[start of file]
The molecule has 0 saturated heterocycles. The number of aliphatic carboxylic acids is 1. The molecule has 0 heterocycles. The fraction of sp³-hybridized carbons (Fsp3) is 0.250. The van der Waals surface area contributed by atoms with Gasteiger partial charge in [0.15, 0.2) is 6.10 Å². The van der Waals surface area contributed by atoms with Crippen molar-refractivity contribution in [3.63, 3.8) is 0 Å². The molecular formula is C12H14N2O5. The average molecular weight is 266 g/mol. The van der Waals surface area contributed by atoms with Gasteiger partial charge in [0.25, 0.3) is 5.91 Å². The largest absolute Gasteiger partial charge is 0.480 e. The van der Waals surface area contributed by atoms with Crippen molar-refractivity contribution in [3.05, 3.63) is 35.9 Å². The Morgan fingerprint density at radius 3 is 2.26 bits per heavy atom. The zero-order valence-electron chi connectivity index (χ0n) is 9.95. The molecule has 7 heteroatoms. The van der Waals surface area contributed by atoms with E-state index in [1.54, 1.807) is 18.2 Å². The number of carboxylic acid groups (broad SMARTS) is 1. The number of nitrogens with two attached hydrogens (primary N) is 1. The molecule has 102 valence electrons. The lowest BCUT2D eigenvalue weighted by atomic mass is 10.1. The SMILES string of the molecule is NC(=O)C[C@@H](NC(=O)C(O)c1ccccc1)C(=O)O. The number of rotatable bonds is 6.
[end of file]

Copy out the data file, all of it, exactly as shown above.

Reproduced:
The molecule has 0 saturated heterocycles. The number of aliphatic carboxylic acids is 1. The molecule has 0 heterocycles. The fraction of sp³-hybridized carbons (Fsp3) is 0.250. The van der Waals surface area contributed by atoms with Gasteiger partial charge in [0.15, 0.2) is 6.10 Å². The van der Waals surface area contributed by atoms with Crippen molar-refractivity contribution in [3.63, 3.8) is 0 Å². The molecular formula is C12H14N2O5. The average molecular weight is 266 g/mol. The van der Waals surface area contributed by atoms with Gasteiger partial charge in [0.25, 0.3) is 5.91 Å². The largest absolute Gasteiger partial charge is 0.480 e. The van der Waals surface area contributed by atoms with Crippen molar-refractivity contribution in [3.05, 3.63) is 35.9 Å². The Morgan fingerprint density at radius 3 is 2.26 bits per heavy atom. The zero-order valence-electron chi connectivity index (χ0n) is 9.95. The molecule has 7 heteroatoms. The van der Waals surface area contributed by atoms with E-state index in [1.54, 1.807) is 18.2 Å². The number of carboxylic acid groups (broad SMARTS) is 1. The number of nitrogens with two attached hydrogens (primary N) is 1. The molecule has 102 valence electrons. The lowest BCUT2D eigenvalue weighted by atomic mass is 10.1. The SMILES string of the molecule is NC(=O)C[C@@H](NC(=O)C(O)c1ccccc1)C(=O)O. The number of rotatable bonds is 6.